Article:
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Facts about Heart Disease with Nurse Trudy Italiano

February is American Heart Month. To get some facts and tips about heart health, we talked to HOPES’ Seniors’ Supportive Nurse, Trudy, who runs blood pressure clinics around northern Nevada. Here is what she had to say:

What is heart disease?

Heart disease is an umbrella term that covers a range of conditions. Most of the time when people talk about heart disease they are referring to cardiovascular disease. Cardiovascular disease generally involves the narrowing or blocking of blood vessels often leading to chest pain, heart attack, and stroke.

What is blood pressure, and how does it contribute to heart disease?  

In simple terms, blood pressure is just the force or rate that blood travels through one’s vessels.

“A lot of people understand how you get your shower-head water pressure: by going from a large pipe to a smaller pipe. Forcing the same amount of fluid into a smaller space is what drives the water pressure up,” Trudy said.

Blood pressure is measured by two numbers: Systolic blood pressure when your heart is fully constricted during a beat. And diastolic blood pressure, when your heart is relaxed between beats. Normal blood pressure is less than 120 mmHg systolic and less than 80 mmHg diastolic. Here is a blood pressure category chart:

Hypertension is the condition when your blood pressure is consistently too high. The higher your blood pressure, the harder your heart has to work to pump blood to the rest of your body thus increasing your risk of sudden cardiac arrest.

What are some ways people can monitor their heart health?

The best way to monitor heart health is to get both blood pressure and cholesterol panels checked, which is, “just part of getting into care and knowing where you’re at,” Trudy said.

Most people didn’t have to start monitoring their heart until late adulthood (starting at age 40), but today with obesity and diabetes on the rise, there is no magic number to start watching your heart health.

So the best way to monitor your heart health is to regularly visit your doctor and get your blood pressure checked and your cholesterol panels done. OR you can attend one of Nurse Trudy’s Blood Pressure clinics.

What are some lifestyle changes people can make to improve their heart health?

To help control blood pressure people should:

  • Avoid salt and fatty foods.
  • Avoid smoking.
  • Exercise daily (even if it is just moderate walking).
  • Avoid or limit alcohol.
  • Lose weight.
  • Get blood pressure checked regularly.
  • Remember to take prescribed medication as ordered.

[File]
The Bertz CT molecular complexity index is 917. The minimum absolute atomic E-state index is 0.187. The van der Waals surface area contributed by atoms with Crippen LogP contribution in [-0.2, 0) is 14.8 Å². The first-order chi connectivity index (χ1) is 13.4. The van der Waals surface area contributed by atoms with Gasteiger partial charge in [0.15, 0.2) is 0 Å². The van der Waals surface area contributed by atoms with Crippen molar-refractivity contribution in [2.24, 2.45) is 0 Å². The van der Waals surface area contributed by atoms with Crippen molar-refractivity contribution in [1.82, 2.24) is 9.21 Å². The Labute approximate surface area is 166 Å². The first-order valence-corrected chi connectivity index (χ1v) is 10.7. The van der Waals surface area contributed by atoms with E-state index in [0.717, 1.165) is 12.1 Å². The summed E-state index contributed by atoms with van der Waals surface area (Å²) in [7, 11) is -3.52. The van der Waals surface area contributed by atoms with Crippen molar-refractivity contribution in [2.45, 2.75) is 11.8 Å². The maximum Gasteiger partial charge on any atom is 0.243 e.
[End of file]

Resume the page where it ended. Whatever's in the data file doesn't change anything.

• Relax, stress can negatively affect your blood pressure.
  • Getting a good night’s sleep can also protect against heart disease.

How does smoking contribute to the onset of heart disease?

Nicotine causes blood vessels to shrink, also called vasoconstriction, which increases blood pressure. From this friction from the pressure, you can have little tears inside the vessels. This starts a cascade in the body to repair these tears or weakened areas by sending platelets right from the blood into those little tears, patching it. Kind of like a scab, if you will.

Platelets like to play together, I call them the party animals of the blood. Even if the nicotine has worn off, blood is still flowing through your veins and platelets start jumpin’ ship and sticking with the platelets in the tear. It’s like a dog-pile. And they get on this repaired tear, it could even be on a microscopic level, and this is one way that plaque starts to build up and can create blockages in the arteries.”

What can people do when they believe they or someone else is experiencing a heart attack or stroke? 

When responding to a heart attack or stroke, it is important to know the symptoms ahead of time. In either instance, it’s important to call 911 immediately to get medical help as soon as possible.

Heart Attacks

Hearts attacks occur when the blood flow to the heart is blocked. Heart attacks are different from cardiac arrest, which is when the heart suddenly stops. But heart attacks can cause cardiac arrest.

It’s important to note that symptoms among heart attack victims can vary greatly. For some people, the first sign of a heart attack may be sudden cardiac arrest, but many people show warning signs hours, days or weeks in advance. The earliest warning sign of an oncoming heart attack is recurrent chest pain that is triggered by physical exertion which is eased by resting.

Other heart attack symptoms may include:

  • Pressure, tightness, pain, or a squeezing or aching sensation in your chest or arms that may spread to your neck, jaw or back
  • Nausea, indigestion, heartburn or abdominal pain
  • Shortness of breath
  • Cold sweat
  • Fatigue
  • Lightheadedness or sudden dizziness

It is important to note that women can have a wide range of atypical symptoms when experiencing a heart attack. So it’s even more important to identify and respond to new or unexplained symptoms.

When someone else is having a heart attack, it’s important to keep the blood flowing by performing hands-only CPR. Click here to view a video from the American Heart Association on hands-only CPR.


Strokes are similar to heart attacks in that blood flow to parts of the brain is interrupted or reduced. This deprives the brain of oxygen, and within minutes, brain cells begin to die as a stroke damages the brain.

The easy acronym FAST has some diagnostic tools we can use to accurately determine if a stroke is taking place:

FACE: Ask the person to smile. Does one side of the face droop?

ARMS: Ask the person to raise both arms. Does one arm drift downward?

SPEECH: Ask the person to repeat a simple phrase. Is their speech slurred or strange?

TIME: If you observe any of these signs, call 911 immediately.

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